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Zip your own Netlify functions for better dependency control

Derek Gavey
A fullstack developer who would prefer to just write great user experiences with Ember.js all day. Frontend Lead @Onclusive.
・3 min read

When I was working on my side project Dedolist, which is mostly hosted on Netlify I started using Netlify functions. They are a really easy way to create small AWS Lambda functions.

In their simplest form you just created a file in your "functions" folder and they get deployed as a lambda function. Unfortunately I required a bit more control over the functions than the simplest case.

I needed:

  1. To access a file locally that is deployed with the function.
  2. Maintain the functions own dependencies that were not part of the main project.

It took a few hours and reading a lot of forum posts and sample projects, but I finally was able to figure it out. I'm hoping to save you some time by showing you the exact steps you need to take to accomplish this.

Netlify's build tools does try and smartly build your functions, however there are some scenarios where it may fail to find all the dependencies. There is also a limit to the size of the function that AWS lambda accepts (50MB) and this technique gives you more control over what is included in your final functions.

I have all the code for this demo in this repository. I'll point out some of the specific changes I made to deploy my bundled functions.

First off, in general the way to bundle your functions is you need to compress each function and all of it's dependencies in a single zip file. Just like the simplest form of Netlify functions, you can put each zip file in your functions folder and it will get deployed.

In order to be able to test your functions locally using netlify dev you need to be able to specify a separate folder for your "development" and "production" functions. It's easy to do that by changing your netlify.toml and adding environment specific configurations below.

#netlify.toml in root of project

[build]
  functions = "functions"

[dev]
  functions = "functions-dev"
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As you can see above, new now specify two different folders for function in "build" and "dev". So now when you run netlify dev the functions can be modified in the functions-dev folder and you can test them there.

Now lets look at what a function in the "functions-dev" folder looks like. Take a look at the structure below for a function called "hello-dev".

functions-dev
  hello-dev
    node_modules
    package.json
    hello-dev.js
    .gitignore
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Everything in the folder hello-dev will be zipped and become one lambda function. You can have multiple functions and even mix your single file functions with folder based ones.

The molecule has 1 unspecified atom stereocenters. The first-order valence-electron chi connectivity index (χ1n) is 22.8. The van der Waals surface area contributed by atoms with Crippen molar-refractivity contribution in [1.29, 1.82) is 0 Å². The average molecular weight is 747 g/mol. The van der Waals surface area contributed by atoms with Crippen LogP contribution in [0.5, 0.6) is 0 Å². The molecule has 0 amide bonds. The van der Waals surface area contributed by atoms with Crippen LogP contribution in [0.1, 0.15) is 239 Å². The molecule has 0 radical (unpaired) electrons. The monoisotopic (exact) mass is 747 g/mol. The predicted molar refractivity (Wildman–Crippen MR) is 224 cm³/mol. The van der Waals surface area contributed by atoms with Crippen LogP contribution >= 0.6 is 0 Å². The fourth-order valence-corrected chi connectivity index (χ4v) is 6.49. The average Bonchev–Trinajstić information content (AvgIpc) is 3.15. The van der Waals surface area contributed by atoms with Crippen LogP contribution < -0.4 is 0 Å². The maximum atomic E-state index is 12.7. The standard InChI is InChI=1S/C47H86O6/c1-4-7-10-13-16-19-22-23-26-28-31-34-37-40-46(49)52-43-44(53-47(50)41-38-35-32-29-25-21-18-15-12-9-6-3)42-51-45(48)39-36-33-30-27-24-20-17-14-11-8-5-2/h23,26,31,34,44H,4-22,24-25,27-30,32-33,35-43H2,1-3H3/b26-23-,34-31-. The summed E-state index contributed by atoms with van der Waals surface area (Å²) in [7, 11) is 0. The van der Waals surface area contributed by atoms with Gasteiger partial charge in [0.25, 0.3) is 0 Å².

For this example the package.json has a dependency for lambda-api. No other function will have this dependency only this one.

The magic is in the top level package.json file and the build commands. Let's look at each part of the build system.

"scripts": {
      "build": "NODE_ENV=production npm-run-all build:*",
      "build:static": "eleventy",
      "build:functions-install-dependencies": "cd functions-dev; for i in */; do cd ${i%/}; yarn; cd ..; done;",
      "build:zip-functions": "cd functions-dev; for i in */; do zip -r \"../functions/${i%/}.zip\" \"$i\"; done;",
      "build:copy-single-functions": "cp ./functions-dev/*.js ./functions",
      "dev": "eleventy --serve --quiet"
}
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So "build" simply runs all the build steps and signifies the node production environment. This is the command that Netlify calls when building the production application.

"build:static" Is just the normal Eleventy build command, not part of the functions build step.

"build:functions-install-dependencies" does what is says. It enters into each folder and install the dependencies for each function.

"build:zip-functions" zips each folder into the production functions folder so Netlify knows to create it.

Finally "build:copy-single-functions" copies any single file lambda functions you might have.

You can see a working example from the repository on https://dgavey-netlify-functions-demo.netlify.app/.

There was a couple of strange issues I ran into with the Netlify CLI that should be noted.

  1. It won't serve functions on a purely static site, so I included an extremely basic eleventy generator.
  2. It won't allow access to functions in folders unless there is a build command in dev environment.

Hopefully this can help you get more control over the building of your functions with Netlify.

Cover photo by Tony Pham

Discussion (1)

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arolland profile image
Antoine Rolland

Thanks man ! This article has been a lifesaver for me !